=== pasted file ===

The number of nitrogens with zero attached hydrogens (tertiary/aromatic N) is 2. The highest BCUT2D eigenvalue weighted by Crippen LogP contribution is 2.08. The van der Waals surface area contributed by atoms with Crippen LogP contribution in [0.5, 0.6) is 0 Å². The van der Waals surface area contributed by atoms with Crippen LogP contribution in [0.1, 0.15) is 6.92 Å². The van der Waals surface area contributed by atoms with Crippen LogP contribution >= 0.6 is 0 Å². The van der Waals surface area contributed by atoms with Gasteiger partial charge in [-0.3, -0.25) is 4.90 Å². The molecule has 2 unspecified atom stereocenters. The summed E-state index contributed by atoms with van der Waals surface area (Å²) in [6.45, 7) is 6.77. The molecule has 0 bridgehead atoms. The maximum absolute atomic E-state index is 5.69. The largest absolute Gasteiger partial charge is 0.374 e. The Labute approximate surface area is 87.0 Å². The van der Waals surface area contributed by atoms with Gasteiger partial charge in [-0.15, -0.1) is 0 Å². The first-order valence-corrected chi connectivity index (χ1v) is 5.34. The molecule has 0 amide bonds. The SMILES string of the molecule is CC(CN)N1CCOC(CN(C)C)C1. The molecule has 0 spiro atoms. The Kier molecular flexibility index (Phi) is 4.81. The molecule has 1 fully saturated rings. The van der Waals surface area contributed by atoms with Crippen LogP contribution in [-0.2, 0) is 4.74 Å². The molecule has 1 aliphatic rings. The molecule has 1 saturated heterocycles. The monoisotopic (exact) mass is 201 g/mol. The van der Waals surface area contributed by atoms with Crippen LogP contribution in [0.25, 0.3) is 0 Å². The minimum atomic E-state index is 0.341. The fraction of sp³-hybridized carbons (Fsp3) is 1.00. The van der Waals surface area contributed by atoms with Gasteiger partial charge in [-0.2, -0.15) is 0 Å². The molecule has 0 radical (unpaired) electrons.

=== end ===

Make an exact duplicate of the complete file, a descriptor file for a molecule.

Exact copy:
The number of nitrogens with zero attached hydrogens (tertiary/aromatic N) is 2. The highest BCUT2D eigenvalue weighted by Crippen LogP contribution is 2.08. The van der Waals surface area contributed by atoms with Crippen LogP contribution in [0.5, 0.6) is 0 Å². The van der Waals surface area contributed by atoms with Crippen LogP contribution in [0.1, 0.15) is 6.92 Å². The van der Waals surface area contributed by atoms with Crippen LogP contribution >= 0.6 is 0 Å². The van der Waals surface area contributed by atoms with Gasteiger partial charge in [-0.3, -0.25) is 4.90 Å². The molecule has 2 unspecified atom stereocenters. The summed E-state index contributed by atoms with van der Waals surface area (Å²) in [6.45, 7) is 6.77. The molecule has 0 bridgehead atoms. The maximum absolute atomic E-state index is 5.69. The largest absolute Gasteiger partial charge is 0.374 e. The Labute approximate surface area is 87.0 Å². The van der Waals surface area contributed by atoms with Gasteiger partial charge in [-0.15, -0.1) is 0 Å². The first-order valence-corrected chi connectivity index (χ1v) is 5.34. The molecule has 0 amide bonds. The SMILES string of the molecule is CC(CN)N1CCOC(CN(C)C)C1. The molecule has 0 spiro atoms. The Kier molecular flexibility index (Phi) is 4.81. The molecule has 1 fully saturated rings. The van der Waals surface area contributed by atoms with Crippen LogP contribution in [-0.2, 0) is 4.74 Å². The molecule has 1 aliphatic rings. The molecule has 1 saturated heterocycles. The monoisotopic (exact) mass is 201 g/mol. The van der Waals surface area contributed by atoms with Crippen LogP contribution in [0.25, 0.3) is 0 Å². The minimum atomic E-state index is 0.341. The fraction of sp³-hybridized carbons (Fsp3) is 1.00. The van der Waals surface area contributed by atoms with Gasteiger partial charge in [-0.2, -0.15) is 0 Å². The molecule has 0 radical (unpaired) electrons.